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Au revoir to daylight saving time, but not a goodbye

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Copyright 2019 The Associated Press. All rights reserved.

In this Thursday, July 25, 2019 photo, workers at the Electric Time Company in Medfield, Mass., test a 20 foot high clock, built for the a new train station in Bangkok, Thailand, prior to packing and shipment. The clock features a "9" in Thai number script. Daylight saving time ends at 2 a.m. local time Sunday, Nov. 3, 2019, when clocks are set back one hour. Losing an hour of daylight sounds like a gloomy preview for the dark winter months, and at least one study found an increase in people seeking help for depression after turning the clocks back to standard time in November _ in Scandinavia. But far more research says that the springtime start of daylight saving time may be more harmful, linking it with more car accidents, heart attacks in vulnerable people and other health problems that may persist throughout the time change. (AP Photo/Charles Krupa)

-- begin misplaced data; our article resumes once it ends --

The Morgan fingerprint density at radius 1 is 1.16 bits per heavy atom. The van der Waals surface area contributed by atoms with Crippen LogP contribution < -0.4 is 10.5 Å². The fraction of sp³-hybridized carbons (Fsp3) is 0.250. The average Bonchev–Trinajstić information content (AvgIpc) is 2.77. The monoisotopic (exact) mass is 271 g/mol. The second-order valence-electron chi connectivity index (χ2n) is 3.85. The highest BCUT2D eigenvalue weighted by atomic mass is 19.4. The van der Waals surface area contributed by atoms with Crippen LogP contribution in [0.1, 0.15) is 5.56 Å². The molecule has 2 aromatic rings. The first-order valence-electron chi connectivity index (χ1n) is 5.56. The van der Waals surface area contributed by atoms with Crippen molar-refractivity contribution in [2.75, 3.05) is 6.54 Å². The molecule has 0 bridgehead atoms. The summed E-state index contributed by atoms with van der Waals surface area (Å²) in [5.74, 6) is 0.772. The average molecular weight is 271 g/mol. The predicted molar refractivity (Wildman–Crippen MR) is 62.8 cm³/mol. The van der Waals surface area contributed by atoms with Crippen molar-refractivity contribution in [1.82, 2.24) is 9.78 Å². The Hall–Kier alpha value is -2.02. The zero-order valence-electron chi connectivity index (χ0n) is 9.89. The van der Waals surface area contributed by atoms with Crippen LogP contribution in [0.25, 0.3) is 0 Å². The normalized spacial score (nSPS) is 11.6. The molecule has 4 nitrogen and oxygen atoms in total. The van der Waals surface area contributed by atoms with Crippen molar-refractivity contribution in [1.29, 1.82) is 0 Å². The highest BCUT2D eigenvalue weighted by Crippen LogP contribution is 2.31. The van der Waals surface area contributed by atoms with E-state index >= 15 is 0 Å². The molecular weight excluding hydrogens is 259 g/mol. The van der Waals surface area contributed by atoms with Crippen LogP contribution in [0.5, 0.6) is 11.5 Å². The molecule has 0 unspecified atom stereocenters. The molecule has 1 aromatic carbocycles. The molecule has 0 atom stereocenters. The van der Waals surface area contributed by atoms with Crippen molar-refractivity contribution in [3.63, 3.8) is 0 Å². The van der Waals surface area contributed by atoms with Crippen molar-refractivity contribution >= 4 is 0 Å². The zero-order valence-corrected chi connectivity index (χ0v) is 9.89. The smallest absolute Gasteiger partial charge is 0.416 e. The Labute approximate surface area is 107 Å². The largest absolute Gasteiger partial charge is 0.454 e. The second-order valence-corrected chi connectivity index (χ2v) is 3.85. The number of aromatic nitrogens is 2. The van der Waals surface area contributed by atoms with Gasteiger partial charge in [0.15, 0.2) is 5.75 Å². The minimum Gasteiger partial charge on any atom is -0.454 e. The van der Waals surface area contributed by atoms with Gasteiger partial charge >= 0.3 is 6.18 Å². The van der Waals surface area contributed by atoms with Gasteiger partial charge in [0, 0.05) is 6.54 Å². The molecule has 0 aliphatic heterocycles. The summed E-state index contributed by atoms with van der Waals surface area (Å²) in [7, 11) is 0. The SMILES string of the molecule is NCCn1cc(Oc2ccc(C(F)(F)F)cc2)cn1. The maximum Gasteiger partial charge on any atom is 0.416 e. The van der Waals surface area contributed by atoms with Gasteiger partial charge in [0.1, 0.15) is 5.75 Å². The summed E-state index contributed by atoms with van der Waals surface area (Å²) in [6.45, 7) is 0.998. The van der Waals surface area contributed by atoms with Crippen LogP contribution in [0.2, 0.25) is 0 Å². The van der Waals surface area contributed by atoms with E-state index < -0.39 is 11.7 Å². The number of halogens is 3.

WASHINGTON, DC – Au revoir to daylight saving time, but not goodbye.

At 2 a.m. local time Sunday, standard time returns across most of the United States, accompanied by the welcome one-night extra hour of sleep.

With the time shift, it'll be lighter earlier in the morning and darker earlier in the evening.

Hawaii, American Samoa, Guam, Puerto Rico, the U.S. Virgin Islands and most of Arizona don't observe daylight saving time. No need to change clocks in those places.

Daylight saving time returns at 2 a.m. local time on Sunday, March 8.

According to a poll by The Associated Press-NORC Center for Public Affairs Research, 7 in 10 Americans prefer not to switch back-and-forth, but there's no agreement on which time clocks ought to follow.

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Online:

Time change rules: http://tinyurl.com/j9t8ybe